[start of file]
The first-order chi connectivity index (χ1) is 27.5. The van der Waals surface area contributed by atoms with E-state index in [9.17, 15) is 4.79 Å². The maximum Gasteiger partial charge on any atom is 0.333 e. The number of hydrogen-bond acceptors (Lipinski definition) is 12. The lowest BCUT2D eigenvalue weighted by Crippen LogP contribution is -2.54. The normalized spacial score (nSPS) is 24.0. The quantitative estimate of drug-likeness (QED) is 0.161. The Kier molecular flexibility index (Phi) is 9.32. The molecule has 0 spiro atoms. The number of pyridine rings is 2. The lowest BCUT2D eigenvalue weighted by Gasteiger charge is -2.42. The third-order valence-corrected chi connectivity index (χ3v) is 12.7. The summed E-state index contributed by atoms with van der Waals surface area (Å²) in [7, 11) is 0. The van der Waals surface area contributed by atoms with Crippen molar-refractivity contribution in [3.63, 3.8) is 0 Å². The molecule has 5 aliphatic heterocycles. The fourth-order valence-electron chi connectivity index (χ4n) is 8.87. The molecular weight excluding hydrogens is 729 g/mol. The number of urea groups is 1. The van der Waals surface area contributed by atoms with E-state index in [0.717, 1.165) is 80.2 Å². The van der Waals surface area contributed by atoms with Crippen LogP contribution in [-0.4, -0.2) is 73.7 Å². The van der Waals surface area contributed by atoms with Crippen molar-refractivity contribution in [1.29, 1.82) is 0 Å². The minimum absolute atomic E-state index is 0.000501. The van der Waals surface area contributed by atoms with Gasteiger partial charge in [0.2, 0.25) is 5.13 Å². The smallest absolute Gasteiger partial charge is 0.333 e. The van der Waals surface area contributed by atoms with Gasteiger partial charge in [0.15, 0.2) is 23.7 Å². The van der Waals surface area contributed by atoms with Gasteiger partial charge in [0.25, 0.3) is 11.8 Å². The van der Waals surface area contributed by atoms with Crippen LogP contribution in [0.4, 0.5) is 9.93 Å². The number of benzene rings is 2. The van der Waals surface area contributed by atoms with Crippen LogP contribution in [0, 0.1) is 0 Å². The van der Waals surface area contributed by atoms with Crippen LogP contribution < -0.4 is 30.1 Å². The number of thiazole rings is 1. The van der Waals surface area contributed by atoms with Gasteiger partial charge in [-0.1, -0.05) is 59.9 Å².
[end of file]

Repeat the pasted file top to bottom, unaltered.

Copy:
The first-order chi connectivity index (χ1) is 27.5. The van der Waals surface area contributed by atoms with E-state index in [9.17, 15) is 4.79 Å². The maximum Gasteiger partial charge on any atom is 0.333 e. The number of hydrogen-bond acceptors (Lipinski definition) is 12. The lowest BCUT2D eigenvalue weighted by Crippen LogP contribution is -2.54. The normalized spacial score (nSPS) is 24.0. The quantitative estimate of drug-likeness (QED) is 0.161. The Kier molecular flexibility index (Phi) is 9.32. The molecule has 0 spiro atoms. The number of pyridine rings is 2. The lowest BCUT2D eigenvalue weighted by Gasteiger charge is -2.42. The third-order valence-corrected chi connectivity index (χ3v) is 12.7. The summed E-state index contributed by atoms with van der Waals surface area (Å²) in [7, 11) is 0. The van der Waals surface area contributed by atoms with Crippen molar-refractivity contribution in [3.63, 3.8) is 0 Å². The molecule has 5 aliphatic heterocycles. The fourth-order valence-electron chi connectivity index (χ4n) is 8.87. The molecular weight excluding hydrogens is 729 g/mol. The number of urea groups is 1. The van der Waals surface area contributed by atoms with E-state index in [0.717, 1.165) is 80.2 Å². The van der Waals surface area contributed by atoms with Crippen LogP contribution in [-0.4, -0.2) is 73.7 Å². The van der Waals surface area contributed by atoms with Crippen molar-refractivity contribution in [1.29, 1.82) is 0 Å². The minimum absolute atomic E-state index is 0.000501. The van der Waals surface area contributed by atoms with Gasteiger partial charge in [0.2, 0.25) is 5.13 Å². The smallest absolute Gasteiger partial charge is 0.333 e. The van der Waals surface area contributed by atoms with Gasteiger partial charge in [0.15, 0.2) is 23.7 Å². The van der Waals surface area contributed by atoms with Gasteiger partial charge in [0.25, 0.3) is 11.8 Å². The van der Waals surface area contributed by atoms with Crippen LogP contribution in [0.4, 0.5) is 9.93 Å². The number of benzene rings is 2. The van der Waals surface area contributed by atoms with Crippen LogP contribution in [0, 0.1) is 0 Å². The van der Waals surface area contributed by atoms with Crippen LogP contribution < -0.4 is 30.1 Å². The number of thiazole rings is 1. The van der Waals surface area contributed by atoms with Gasteiger partial charge in [-0.1, -0.05) is 59.9 Å².